Proofs created by diagrammatic theorem provers are not de- signed with human readers in mind. We say that one proof, P1 , is more “readable” than another, P2 , if users make fewer errors in understanding which inference rules were applied in P1 than in P2 , and do so in a shorter time. We analysed the readability of individual rules in an empirical study which required users to identify the rules used in inferences. We found that increased clutter (redundant syntax) in the premiss diagrams affects readability, and that rule applications which require the user to combine information from several diagrams are sometimes less readable than those which focus on a single diagram. We provide an explanation based on mental models.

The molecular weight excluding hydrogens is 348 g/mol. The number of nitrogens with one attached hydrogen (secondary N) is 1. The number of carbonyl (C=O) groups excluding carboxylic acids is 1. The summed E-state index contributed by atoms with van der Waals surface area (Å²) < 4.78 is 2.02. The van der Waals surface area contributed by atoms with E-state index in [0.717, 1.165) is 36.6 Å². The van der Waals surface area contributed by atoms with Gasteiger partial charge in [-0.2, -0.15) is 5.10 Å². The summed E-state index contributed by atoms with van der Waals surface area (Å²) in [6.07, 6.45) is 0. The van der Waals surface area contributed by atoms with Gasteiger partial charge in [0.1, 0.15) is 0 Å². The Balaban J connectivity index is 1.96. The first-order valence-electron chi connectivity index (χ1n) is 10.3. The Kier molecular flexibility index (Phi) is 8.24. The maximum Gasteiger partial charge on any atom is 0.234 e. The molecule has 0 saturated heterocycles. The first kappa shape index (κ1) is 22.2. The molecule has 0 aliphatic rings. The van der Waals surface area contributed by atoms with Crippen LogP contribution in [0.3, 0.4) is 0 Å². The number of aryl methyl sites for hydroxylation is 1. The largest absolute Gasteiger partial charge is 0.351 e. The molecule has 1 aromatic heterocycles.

|Title of host publication||Diagrams 2016|
|Place of Publication||Berlin, Germany|
|Number of pages||8|
|Publication status||Published - 1 Aug 2016|
|Event||Diagrams 2016 - Philadelphia, USA, 7-10 August 2016,|
Duration: 1 Aug 2016 → …
|Period||1/08/16 → …|